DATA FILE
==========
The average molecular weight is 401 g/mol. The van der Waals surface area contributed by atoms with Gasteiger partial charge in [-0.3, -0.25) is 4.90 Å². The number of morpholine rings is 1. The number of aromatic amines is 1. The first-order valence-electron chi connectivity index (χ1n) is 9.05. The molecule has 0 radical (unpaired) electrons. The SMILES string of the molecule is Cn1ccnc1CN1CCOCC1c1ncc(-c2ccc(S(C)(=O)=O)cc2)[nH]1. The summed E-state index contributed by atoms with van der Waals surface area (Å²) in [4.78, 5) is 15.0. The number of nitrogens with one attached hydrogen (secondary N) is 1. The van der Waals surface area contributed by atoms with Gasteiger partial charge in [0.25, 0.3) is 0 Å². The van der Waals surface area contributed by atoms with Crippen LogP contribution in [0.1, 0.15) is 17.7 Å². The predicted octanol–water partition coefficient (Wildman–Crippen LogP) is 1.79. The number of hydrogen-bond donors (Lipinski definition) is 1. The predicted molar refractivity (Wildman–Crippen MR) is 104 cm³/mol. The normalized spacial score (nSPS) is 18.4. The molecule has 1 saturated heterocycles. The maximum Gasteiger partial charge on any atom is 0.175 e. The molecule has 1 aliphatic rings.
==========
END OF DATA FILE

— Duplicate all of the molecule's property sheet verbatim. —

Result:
The average molecular weight is 401 g/mol. The van der Waals surface area contributed by atoms with Gasteiger partial charge in [-0.3, -0.25) is 4.90 Å². The number of morpholine rings is 1. The number of aromatic amines is 1. The first-order valence-electron chi connectivity index (χ1n) is 9.05. The molecule has 0 radical (unpaired) electrons. The SMILES string of the molecule is Cn1ccnc1CN1CCOCC1c1ncc(-c2ccc(S(C)(=O)=O)cc2)[nH]1. The summed E-state index contributed by atoms with van der Waals surface area (Å²) in [4.78, 5) is 15.0. The number of nitrogens with one attached hydrogen (secondary N) is 1. The van der Waals surface area contributed by atoms with Gasteiger partial charge in [0.25, 0.3) is 0 Å². The van der Waals surface area contributed by atoms with Crippen LogP contribution in [0.1, 0.15) is 17.7 Å². The predicted octanol–water partition coefficient (Wildman–Crippen LogP) is 1.79. The number of hydrogen-bond donors (Lipinski definition) is 1. The predicted molar refractivity (Wildman–Crippen MR) is 104 cm³/mol. The normalized spacial score (nSPS) is 18.4. The molecule has 1 saturated heterocycles. The maximum Gasteiger partial charge on any atom is 0.175 e. The molecule has 1 aliphatic rings.